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Full-Text Articles in Race, Ethnicity and Post-Colonial Studies

"A House On Fire": Xicanisma And Domesticity In Sandra Cisneros's Major Works, Melissa West Jan 2019

"A House On Fire": Xicanisma And Domesticity In Sandra Cisneros's Major Works, Melissa West

Undergraduate Honors Theses

By applying material Xicanista theory to analyze domesticity in Sandra Cisneros’s inventive literature this thesis recognizes the domestic sphere as a site ripe for potential reconfigurations and transformations. This thesis examines Cisneros’s presentations of domesticity within her major works to argue that she is committed to representing the heterogeneity of Xicana experiences and that her work is grounded in historical and material reality. Her examination of Xicana domesticity allows for engagement with larger sociopolitical considerations that recognize the differences in experiences for Xicanas from Anglos. Her feminist critique of domesticity elevates class and race as considerations in addition ...


Exploring Gloria Anzaldúa’S Methodology In Borderlands/La Frontera—The New Mestiza, Jorge Capetillo-Ponce Jun 2015

Exploring Gloria Anzaldúa’S Methodology In Borderlands/La Frontera—The New Mestiza, Jorge Capetillo-Ponce

Jorge Capetillo-Ponce

Gloria Anzaldúa's Borderlands/La Frontera--The New Mestiza does not fit into the usual critical categories simply because she follows inclination of interest, as opposed to working at achieving systematization. Not only does she shift continually from analysis to meditation, and refuse to recognize disciplinary barriers, but she speaks poetically even when dealing with cultural, political, and social issues. Indeed her method, like Simmel's, is more akin to "style" in art than it is to "analysis" or "inquiry" in the social sciences. A critic proclaims her/his own incompetence, however, if the mere fact that a text has a ...


Framing Identity: Repudiating The Ideal In Chicana Literature, Michael A. Flores Aug 2014

Framing Identity: Repudiating The Ideal In Chicana Literature, Michael A. Flores

All NMU Master's Theses

In the 1960s Rodolfo “Corky” Gonzalez penned his now canonical, epic poem “I Am Joaquin.” The poem chronicles the historic oppression of a transnational, Mexican people as well as revolutionary acts of their forefathers in resisting tyranny. Coinciding with a series of renewed, sociopolitical campaigns, collectively known as the Chicano Movement, Gonzales’ poem uses vivid imagery to present an idealized representation of Chicanos and encouraged his reader to engage in revolutionary action. Though the poem encourages strong leadership, upward mobility, and political engagement the representations of women in his text are misogynistic and limiting.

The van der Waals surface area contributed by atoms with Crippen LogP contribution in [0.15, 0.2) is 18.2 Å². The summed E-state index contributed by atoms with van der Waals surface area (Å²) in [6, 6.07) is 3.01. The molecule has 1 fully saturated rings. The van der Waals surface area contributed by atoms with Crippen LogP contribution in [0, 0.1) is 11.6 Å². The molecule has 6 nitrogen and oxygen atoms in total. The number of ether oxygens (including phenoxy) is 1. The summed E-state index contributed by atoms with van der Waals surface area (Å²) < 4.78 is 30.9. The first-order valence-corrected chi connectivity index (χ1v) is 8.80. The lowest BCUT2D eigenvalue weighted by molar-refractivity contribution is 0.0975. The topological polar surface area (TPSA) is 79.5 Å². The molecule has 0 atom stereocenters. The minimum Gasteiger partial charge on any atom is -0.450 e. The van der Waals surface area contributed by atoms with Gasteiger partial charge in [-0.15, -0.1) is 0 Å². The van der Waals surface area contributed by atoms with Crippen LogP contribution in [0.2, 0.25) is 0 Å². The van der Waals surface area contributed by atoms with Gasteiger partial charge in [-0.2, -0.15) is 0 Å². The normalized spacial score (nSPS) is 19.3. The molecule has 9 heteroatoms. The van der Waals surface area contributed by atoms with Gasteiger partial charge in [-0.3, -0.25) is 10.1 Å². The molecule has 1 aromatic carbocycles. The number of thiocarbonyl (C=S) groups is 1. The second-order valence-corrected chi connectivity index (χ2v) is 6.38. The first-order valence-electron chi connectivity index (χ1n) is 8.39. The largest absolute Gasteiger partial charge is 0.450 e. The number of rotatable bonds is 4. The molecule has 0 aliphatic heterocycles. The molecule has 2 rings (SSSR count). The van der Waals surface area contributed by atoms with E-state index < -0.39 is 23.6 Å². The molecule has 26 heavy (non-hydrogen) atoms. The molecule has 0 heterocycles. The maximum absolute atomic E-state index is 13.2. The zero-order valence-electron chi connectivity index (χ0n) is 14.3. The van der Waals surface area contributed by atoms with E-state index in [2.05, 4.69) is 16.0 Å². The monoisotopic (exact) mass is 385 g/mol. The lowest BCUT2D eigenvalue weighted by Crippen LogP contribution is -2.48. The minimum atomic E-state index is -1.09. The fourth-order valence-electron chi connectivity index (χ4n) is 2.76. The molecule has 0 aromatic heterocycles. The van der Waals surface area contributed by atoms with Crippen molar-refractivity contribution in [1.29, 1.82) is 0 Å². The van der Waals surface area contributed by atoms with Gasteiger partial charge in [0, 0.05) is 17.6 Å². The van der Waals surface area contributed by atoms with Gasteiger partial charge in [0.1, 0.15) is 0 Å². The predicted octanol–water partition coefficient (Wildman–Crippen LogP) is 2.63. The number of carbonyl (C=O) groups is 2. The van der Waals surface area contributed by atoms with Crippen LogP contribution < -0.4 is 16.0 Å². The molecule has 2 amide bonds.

His presentation of the “black-shawled Faithful ...


Who We Are: Incarcerated Students And The New Prison Literature, 1995-2010, Reilly Hannah N. Lorastein May 2013

Who We Are: Incarcerated Students And The New Prison Literature, 1995-2010, Reilly Hannah N. Lorastein

Honors Projects

This project focuses on American prison writings from the late 1990s to the 2000s. Much has been written about American prison intellectuals such as Malcolm X, George Jackson, Eldridge Cleaver, and Angela Davis, who wrote as active participants in black and brown freedom movements in the United States. However the new prison literature that has emerged over the past two decades through higher education programs within prisons has received little to no attention. This study provides a more nuanced view of the steadily growing silent population in the United States through close readings of Openline, an inter-disciplinary journal featuring poetry ...


“Nobody’S Mother And Nobody’S Wife”: Reconstructing Archetypes And Sexuality In Sandra Cisneros’ “Never Marry A Mexican”, Laura Paz Sep 2008

“Nobody’S Mother And Nobody’S Wife”: Reconstructing Archetypes And Sexuality In Sandra Cisneros’ “Never Marry A Mexican”, Laura Paz

Human Architecture: Journal of the Sociology of Self-Knowledge

Female archetypes of both mythical and historical figures are central to Mexican culture in that they not only reflect this society's ideals and history, but also serve to classify and socialize women. Traditional Mexican society is characterized by rigid gender roles in which women are expected to be faithful wives who are subservient to their husbands, as well as take care of the children and home. Men, on the other hand, can be promiscuous and enjoy sexual relations outside the marriage. For this reason, archetypes exist that function to categorize women as either the "good mother" represented by La ...


Exploring Gloria Anzaldúa’S Methodology In Borderlands/La Frontera—The New Mestiza, Jorge Capetillo-Ponce Jun 2006

Exploring Gloria Anzaldúa’S Methodology In Borderlands/La Frontera—The New Mestiza, Jorge Capetillo-Ponce

Human Architecture: Journal of the Sociology of Self-Knowledge

Gloria Anzaldúa's Borderlands/La Frontera--The New Mestiza does not fit into the usual critical categories simply because she follows inclination of interest, as opposed to working at achieving systematization. Not only does she shift continually from analysis to meditation, and refuse to recognize disciplinary barriers, but she speaks poetically even when dealing with cultural, political, and social issues. Indeed her method, like Simmel's, is more akin to "style" in art than it is to "analysis" or "inquiry" in the social sciences. A critic proclaims her/his own incompetence, however, if the mere fact that a text has a ...